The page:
Technology – a helpful and complicating factor

Many firms (certainly all large financial institutions) are making substantial investments in technological solutions that will enable them to reduce the cost of customer data collection and transaction monitoring. They are some way from applying artificial intelligence and block chain capabilities to the challenge but they are using algorithmic analysis, big data pools, and other techniques to reduce the number of ‘false positives’ requiring investigation.

The banking ‘disrupters’, financial technology firms and non-financial firms offering financial service products (e.g. Apple Pay and google Wallet) are increasing significantly. At the same time payments can be made without a bank being involved at all – e.g. cryptocurrencies such as Bitcoin. The SARs regime was not developed with these types of firms in mind. At a minimum there is a need for the firms, the regulators and law enforcement agencies to gain a thorough and common understanding of the businesses, the financial crime risks involved and how the SARs regime will apply in practice.

What should MLRO’s be doing now?

Although the government is yet to unveil details of the new-look SARs regime, MLROs can begin preparing their stakeholders for the potential changes. Critical steps we recommend include:

Be informed and collaborate with industry peers – Keeping up with announcements from government and regulators, insights from commentators, independent think tanks, regulators and industry associations is advisable. Information sharing amongst industry peers is always useful and in this case also reinforces the collective commitment required to effectively combat financial crime. The Home Office together with the Royal United Services Institute held three workshops in September and October 2015, which completed the formal consultation process. However, you will probably have a view on the proposed changes when they are announced. Share your thoughts with your peers and participate in any discussions held by regulators and industry associations.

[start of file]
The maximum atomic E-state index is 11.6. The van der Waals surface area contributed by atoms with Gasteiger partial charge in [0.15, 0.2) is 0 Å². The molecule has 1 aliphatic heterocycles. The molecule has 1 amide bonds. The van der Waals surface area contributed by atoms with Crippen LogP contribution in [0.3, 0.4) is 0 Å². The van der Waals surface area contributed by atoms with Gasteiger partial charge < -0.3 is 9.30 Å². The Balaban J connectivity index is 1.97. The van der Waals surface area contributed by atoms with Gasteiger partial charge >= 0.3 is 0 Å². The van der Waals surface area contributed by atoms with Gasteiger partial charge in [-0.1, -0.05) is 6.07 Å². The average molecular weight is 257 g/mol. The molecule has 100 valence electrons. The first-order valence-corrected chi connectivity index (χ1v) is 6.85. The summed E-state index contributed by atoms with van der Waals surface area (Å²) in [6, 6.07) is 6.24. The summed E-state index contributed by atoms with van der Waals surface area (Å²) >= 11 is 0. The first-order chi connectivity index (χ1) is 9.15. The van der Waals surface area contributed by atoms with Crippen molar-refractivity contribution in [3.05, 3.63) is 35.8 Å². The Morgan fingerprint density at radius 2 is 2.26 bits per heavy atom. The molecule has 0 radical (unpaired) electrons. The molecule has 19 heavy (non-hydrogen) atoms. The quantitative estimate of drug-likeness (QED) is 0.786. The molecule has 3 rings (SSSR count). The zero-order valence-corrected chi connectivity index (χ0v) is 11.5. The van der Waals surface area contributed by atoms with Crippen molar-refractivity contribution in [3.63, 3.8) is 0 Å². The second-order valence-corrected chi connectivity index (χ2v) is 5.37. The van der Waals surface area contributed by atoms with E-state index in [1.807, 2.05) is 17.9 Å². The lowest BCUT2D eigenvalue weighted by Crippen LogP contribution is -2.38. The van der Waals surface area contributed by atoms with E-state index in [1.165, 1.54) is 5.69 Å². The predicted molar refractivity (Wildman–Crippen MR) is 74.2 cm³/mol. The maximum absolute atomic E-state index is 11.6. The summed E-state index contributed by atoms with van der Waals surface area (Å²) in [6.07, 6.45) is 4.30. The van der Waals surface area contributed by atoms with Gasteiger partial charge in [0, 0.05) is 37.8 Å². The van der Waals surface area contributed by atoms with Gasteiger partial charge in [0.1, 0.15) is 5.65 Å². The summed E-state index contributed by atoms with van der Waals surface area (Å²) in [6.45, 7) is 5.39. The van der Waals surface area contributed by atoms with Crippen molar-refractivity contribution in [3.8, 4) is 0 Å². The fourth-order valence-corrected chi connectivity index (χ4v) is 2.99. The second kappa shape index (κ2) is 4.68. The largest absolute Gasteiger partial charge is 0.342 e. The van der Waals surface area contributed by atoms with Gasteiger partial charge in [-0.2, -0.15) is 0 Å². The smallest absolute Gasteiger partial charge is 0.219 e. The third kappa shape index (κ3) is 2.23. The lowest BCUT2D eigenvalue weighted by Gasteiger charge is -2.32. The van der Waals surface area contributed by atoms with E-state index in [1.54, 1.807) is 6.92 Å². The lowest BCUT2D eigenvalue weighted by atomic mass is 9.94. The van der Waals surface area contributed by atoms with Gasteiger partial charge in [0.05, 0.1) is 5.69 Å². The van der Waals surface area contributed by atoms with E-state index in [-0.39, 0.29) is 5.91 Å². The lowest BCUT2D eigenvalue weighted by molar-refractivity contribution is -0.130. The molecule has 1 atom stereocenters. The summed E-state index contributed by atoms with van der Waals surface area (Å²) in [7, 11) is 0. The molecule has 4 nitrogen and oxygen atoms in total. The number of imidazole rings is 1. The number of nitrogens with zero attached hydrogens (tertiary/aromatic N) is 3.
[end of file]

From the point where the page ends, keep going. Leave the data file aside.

Think about impacts on your organisation – This includes how the new regime will affect the organisation’s compliance policies and procedures, resource planning, the reporting infrastructure in conjunction with training and education requirements. It will also require changes to existing technology so bring your technology team into the information flow now. For example, currently the National Crime Agency has seven days to respond to a “consent request” SAR. If the seven day period is removed, how would this affect the suspicious transaction reporting process and reporting lines within your organisation?

Engage with stakeholders, include the Board and leaders across the three lines of defence – The MLROs should highlight the potential changes in the SARs regime in regulatory updates so that people are aware change is coming. Communication will be most effective if it describes the reality of your organisation. Many firms we see merely circulate the text of the proposed legislation/ regulations which does not engage people.

Conclusion

With the implementation of the Fourth Anti-Money Laundering Directive in late 2016 and the upcoming FATA mutual evaluation in 2018, the government is determined to enhance the current AML regime and a reform to the SARs regime is imperative. Formal proposals are yet to be made public. However, it is possible to anticipate the changes might be based on the points outlined above. Any regulatory change will entail an increased workload and there is no doubt that the overhaul of SARs regime will pose a challenge to MLROs against the background of ever increasing compliance obligations. It is time to start your scenario planning and get ready for a sea change.